Dad 3D prints a bionic hand for his son
Eleven-year-old Jamie Miller was born without a left hand, but he grew up learning how to get through life without a prosthetic arm. His dad, 51-year-old Callum Miller, told the Gazette Live, “Jamie was born without one hand but he honestly never made an issue of it. He still does everything any other little kid would. He’s always been out playing and enjoying himself with friends.
“Last October somebody sent me a link to Team UnLimbited who make robotic limbs. I thought it was great so messaged them and looked online at what they did. Unfortunately, there was an 18-month waiting list for their printers which was a huge disappointment.”
Learning how to 3D print
But that didn’t stop Miller – he decided he would just make his own for Jamie. "I knew nothing at all about it before we bought the 3D printer," he told Sky News.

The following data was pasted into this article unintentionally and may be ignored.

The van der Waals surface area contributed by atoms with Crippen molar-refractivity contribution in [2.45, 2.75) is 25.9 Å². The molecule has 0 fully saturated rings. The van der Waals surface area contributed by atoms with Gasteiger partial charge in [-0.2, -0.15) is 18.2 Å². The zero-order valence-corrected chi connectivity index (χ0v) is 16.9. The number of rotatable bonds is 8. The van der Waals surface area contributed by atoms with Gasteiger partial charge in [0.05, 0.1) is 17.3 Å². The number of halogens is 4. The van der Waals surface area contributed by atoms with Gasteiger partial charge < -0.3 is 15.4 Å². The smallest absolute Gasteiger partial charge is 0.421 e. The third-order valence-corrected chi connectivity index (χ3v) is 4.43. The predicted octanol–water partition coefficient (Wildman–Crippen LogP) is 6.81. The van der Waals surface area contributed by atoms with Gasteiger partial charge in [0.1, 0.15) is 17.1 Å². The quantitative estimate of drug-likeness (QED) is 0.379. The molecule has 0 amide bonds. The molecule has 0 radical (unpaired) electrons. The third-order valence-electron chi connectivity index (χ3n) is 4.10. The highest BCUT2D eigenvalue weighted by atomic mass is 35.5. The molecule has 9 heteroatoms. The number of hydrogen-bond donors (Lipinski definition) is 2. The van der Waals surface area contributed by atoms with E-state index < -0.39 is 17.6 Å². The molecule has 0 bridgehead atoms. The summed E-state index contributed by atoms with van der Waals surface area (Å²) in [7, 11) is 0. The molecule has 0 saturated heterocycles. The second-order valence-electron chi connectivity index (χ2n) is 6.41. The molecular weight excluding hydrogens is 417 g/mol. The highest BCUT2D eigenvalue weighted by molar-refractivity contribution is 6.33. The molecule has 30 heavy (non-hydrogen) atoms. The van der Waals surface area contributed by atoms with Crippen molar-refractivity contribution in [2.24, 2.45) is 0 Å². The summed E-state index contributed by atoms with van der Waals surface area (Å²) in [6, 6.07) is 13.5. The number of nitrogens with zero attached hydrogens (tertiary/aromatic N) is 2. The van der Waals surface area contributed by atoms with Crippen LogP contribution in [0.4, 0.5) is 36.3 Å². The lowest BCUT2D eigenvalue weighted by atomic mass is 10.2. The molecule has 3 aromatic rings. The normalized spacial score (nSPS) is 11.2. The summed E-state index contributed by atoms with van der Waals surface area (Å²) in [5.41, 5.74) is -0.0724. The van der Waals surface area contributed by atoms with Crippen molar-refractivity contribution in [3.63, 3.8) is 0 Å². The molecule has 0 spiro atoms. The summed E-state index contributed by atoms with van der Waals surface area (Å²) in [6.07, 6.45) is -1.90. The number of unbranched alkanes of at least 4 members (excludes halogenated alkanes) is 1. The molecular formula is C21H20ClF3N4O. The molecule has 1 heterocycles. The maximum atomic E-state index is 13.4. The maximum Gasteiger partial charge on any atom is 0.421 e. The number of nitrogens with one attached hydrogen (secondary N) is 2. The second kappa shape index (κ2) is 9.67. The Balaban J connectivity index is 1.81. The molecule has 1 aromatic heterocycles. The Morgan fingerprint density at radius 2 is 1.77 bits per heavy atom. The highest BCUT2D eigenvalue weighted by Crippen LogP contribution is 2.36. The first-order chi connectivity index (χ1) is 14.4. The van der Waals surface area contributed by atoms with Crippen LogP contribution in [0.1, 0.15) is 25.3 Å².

But, after watching many YouTube tutorials on how to use the printer and following online forums, he made Jamie nine bionic hands. Each hand is a different colour, and some have flashing lights, while another features the Batman logo.
"Jamie comes up with designs as well as I do, including a steampunk one which is gold and bronze. We just fire off ideas at each other, really," said Miller.
Jamie's favourite is his steampunk arm. He told Sky News, "First of all, it just looks amazing, and say if I'm going to a party the lights show off a lot. It's not too bright but it looks really cool."
Plans for more advanced arms
Miller and Jamie have plans to make a more advanced arm.
Miller explains that the arm works on Myo sensors, "which are little sensors which sit on Jamie's muscle on his arm and we plug them into the laptop at the moment but it has a little board that takes the programme. When Jamie moves his arm the fingers open and close. At the moment it's quite mechanical.
"The idea of this [new] one is that it'll be Jamie's muscles and technically him trying to move his fingers so it will sort of be a semi-bionic arm on its own."
The arms they've made have enabled Jamie to hold and carry things, and throw and catch a ball with his left hand. "Overall it's made him more confident with himself," Miller said.
Image credit: iStock